Let us look at two countries that are subjected to interventions by foreign powers and whose governments are directly or indirectly controlled by them. Iran bribes and influences the government of Iraq, while Hezbollah, a terror organization sponsored by the regime in Teheran, widely runs Lebanon and its corrupt politicians.
In Lebanon, people have taken to the streets. They are enraged by a progressing economic collapse of their country that follows decades of gross mismanagement, corruption and blatant stealing by successive governments. Lately, the situation has become dramatic as the Lebanese pound depreciated by about a half against major global currencies, inflation and unemployment skyrocketed, credit cards are increasingly rejected as a form of payment and businesses close. Protesters in Beirut see their demands for change ignored however, mainly because of the resistance from Hezbollah, which guards its power and privileges.
In the early 2000s, the Syrian army imposed its quasi-occupation in Lebanon. In February 2005, following the (probably) Syrian-sponsored assassination of Prime Minister Rafic Hariri, widely credited for his role in ending the 15-year-long Lebanese Civil War and rebuilding Beirut, the so-called “Cedar Revolution” broke out. Courageous, peaceful and determined demonstrations finally forced Damascus to withdraw its troops from Lebanon.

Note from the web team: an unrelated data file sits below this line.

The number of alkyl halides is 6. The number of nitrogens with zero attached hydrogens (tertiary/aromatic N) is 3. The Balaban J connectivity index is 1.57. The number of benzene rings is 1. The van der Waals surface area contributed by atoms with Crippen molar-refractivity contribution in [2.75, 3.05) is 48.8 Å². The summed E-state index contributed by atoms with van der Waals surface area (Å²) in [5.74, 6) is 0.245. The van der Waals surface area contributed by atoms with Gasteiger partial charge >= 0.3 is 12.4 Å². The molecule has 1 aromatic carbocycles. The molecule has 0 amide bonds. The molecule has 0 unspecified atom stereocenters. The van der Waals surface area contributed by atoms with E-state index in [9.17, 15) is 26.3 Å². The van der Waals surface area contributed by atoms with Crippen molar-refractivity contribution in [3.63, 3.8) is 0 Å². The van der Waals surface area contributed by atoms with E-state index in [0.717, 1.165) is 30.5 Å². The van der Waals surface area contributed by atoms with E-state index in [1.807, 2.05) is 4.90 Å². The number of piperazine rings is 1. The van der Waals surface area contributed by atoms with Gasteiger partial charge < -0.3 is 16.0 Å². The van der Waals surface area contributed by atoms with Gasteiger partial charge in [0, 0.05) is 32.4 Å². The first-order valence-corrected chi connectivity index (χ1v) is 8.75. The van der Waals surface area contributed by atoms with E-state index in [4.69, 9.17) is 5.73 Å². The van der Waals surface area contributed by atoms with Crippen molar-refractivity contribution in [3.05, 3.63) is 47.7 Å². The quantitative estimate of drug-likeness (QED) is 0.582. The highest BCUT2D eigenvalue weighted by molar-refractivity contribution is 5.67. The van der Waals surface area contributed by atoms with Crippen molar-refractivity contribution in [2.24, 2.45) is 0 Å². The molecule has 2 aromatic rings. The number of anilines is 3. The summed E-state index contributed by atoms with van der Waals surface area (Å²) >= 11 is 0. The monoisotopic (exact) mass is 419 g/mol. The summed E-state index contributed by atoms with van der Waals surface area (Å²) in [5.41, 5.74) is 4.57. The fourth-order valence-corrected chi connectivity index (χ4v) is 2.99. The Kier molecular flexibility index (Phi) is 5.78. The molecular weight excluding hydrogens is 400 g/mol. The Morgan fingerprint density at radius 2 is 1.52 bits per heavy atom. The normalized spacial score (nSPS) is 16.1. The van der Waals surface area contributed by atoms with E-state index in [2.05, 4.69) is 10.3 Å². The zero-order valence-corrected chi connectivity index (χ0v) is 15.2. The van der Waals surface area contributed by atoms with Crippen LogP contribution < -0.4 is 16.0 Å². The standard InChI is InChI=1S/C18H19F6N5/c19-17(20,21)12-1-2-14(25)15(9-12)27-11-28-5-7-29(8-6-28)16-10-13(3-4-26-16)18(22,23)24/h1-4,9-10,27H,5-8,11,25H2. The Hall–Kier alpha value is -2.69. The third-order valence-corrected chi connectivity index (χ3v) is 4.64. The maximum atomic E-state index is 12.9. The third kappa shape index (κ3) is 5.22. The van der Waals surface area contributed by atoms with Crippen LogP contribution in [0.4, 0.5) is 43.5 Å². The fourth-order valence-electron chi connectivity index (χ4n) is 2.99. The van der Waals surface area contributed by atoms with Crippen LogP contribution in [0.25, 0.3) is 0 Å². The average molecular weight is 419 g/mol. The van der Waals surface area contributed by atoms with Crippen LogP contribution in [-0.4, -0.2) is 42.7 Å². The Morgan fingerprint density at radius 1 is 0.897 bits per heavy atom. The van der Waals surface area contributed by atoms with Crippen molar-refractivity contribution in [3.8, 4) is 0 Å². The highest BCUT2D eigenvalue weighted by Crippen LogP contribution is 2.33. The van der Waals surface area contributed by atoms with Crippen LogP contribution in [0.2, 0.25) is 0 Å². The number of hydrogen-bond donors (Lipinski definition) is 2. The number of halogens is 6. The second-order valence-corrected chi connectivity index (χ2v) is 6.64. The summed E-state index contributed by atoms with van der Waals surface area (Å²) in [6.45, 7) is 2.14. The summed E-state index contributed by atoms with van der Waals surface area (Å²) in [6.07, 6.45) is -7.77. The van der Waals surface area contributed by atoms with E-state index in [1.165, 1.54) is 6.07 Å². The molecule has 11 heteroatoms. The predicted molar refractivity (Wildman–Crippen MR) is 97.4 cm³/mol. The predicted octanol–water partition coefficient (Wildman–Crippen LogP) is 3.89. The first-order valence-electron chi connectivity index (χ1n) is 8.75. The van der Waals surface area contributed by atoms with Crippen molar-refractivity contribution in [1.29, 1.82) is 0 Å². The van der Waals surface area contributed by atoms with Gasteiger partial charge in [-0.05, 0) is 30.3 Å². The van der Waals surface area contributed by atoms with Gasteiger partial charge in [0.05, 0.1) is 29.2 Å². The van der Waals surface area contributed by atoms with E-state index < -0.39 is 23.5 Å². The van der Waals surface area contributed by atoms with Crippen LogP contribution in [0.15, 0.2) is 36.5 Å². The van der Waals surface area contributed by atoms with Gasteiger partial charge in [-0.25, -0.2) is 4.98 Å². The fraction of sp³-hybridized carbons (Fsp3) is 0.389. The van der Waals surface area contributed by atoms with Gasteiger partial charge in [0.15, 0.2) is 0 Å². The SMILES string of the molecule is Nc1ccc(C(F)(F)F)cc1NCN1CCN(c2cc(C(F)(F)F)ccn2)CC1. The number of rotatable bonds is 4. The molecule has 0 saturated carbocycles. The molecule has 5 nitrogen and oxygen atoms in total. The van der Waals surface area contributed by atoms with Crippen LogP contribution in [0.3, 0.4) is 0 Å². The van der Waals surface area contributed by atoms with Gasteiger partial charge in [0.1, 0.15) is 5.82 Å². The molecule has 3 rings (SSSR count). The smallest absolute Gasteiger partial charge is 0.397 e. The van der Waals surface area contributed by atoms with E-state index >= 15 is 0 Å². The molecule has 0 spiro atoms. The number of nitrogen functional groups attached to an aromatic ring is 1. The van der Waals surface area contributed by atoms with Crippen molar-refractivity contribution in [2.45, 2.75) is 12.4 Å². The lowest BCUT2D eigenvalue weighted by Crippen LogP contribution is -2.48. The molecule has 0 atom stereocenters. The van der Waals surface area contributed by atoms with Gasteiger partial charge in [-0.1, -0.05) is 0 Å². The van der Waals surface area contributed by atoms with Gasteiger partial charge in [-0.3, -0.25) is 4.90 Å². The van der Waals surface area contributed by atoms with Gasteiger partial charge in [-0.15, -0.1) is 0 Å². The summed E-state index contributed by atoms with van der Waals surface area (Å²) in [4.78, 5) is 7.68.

The peaceful uprising of the civil society – not of particular religious or ethnic groups – against an arbitrary and ruinous rule is Tehran’s problem also in Iraq. Protesters are challenging paid foreign agents in both countries. There is a very high probability that Iranian Major General Quassem Soleimani, killed on January 3, 2020, by the United States when he arrived in Baghdad from Beirut, had been busy preparing crackdowns on the opposition with his cronies in the two countries. Demonstrators in Lebanon and Iraq were likely to be treated with similar ruthless brutality as those who dared to protest in Iran.
The situation in Lebanon is especially critical for the country’s large and thriving Christian population. These days, it fights for its very existence under the Hezbollah rule. A danger exists that Christianity might disappear there under a bloody persecution, as it has in Iraq. Shamefully, the genocide of Christians causes much less outrage in Europe than could be heard there after the killing of a murderous general in the service of the regime in Teheran.
Prince Michael of Liechtenstein
Chairman and Founder